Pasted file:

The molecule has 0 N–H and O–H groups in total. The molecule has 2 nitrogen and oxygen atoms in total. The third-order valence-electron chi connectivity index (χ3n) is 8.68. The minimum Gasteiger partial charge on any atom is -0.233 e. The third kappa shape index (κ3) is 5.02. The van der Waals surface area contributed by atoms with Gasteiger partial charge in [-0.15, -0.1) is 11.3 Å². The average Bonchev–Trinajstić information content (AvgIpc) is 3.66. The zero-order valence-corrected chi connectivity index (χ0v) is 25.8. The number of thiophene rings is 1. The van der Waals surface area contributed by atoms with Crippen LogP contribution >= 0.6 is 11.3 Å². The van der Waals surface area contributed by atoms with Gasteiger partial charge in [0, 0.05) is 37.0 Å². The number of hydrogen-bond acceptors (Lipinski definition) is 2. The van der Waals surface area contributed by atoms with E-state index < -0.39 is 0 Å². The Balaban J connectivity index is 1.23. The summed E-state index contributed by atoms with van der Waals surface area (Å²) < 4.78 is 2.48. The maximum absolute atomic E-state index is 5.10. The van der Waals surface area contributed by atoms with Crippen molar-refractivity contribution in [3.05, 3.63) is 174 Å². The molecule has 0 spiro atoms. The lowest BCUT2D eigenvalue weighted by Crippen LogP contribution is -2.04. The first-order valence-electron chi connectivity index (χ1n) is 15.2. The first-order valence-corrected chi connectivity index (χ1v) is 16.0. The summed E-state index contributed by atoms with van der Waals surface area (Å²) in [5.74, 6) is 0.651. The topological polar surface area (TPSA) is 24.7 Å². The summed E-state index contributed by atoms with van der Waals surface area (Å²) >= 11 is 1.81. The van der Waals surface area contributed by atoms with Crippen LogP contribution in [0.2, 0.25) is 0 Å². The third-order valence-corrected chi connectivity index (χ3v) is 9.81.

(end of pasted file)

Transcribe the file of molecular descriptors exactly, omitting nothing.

The molecule has 0 N–H and O–H groups in total. The molecule has 2 nitrogen and oxygen atoms in total. The third-order valence-electron chi connectivity index (χ3n) is 8.68. The minimum Gasteiger partial charge on any atom is -0.233 e. The third kappa shape index (κ3) is 5.02. The van der Waals surface area contributed by atoms with Gasteiger partial charge in [-0.15, -0.1) is 11.3 Å². The average Bonchev–Trinajstić information content (AvgIpc) is 3.66. The zero-order valence-corrected chi connectivity index (χ0v) is 25.8. The number of thiophene rings is 1. The van der Waals surface area contributed by atoms with Crippen LogP contribution >= 0.6 is 11.3 Å². The van der Waals surface area contributed by atoms with Gasteiger partial charge in [0, 0.05) is 37.0 Å². The number of hydrogen-bond acceptors (Lipinski definition) is 2. The van der Waals surface area contributed by atoms with E-state index < -0.39 is 0 Å². The Balaban J connectivity index is 1.23. The summed E-state index contributed by atoms with van der Waals surface area (Å²) < 4.78 is 2.48. The maximum absolute atomic E-state index is 5.10. The van der Waals surface area contributed by atoms with Crippen molar-refractivity contribution in [3.05, 3.63) is 174 Å². The molecule has 0 spiro atoms. The lowest BCUT2D eigenvalue weighted by Crippen LogP contribution is -2.04. The first-order valence-electron chi connectivity index (χ1n) is 15.2. The first-order valence-corrected chi connectivity index (χ1v) is 16.0. The summed E-state index contributed by atoms with van der Waals surface area (Å²) in [5.74, 6) is 0.651. The topological polar surface area (TPSA) is 24.7 Å². The summed E-state index contributed by atoms with van der Waals surface area (Å²) >= 11 is 1.81. The van der Waals surface area contributed by atoms with Crippen LogP contribution in [0.2, 0.25) is 0 Å². The third-order valence-corrected chi connectivity index (χ3v) is 9.81.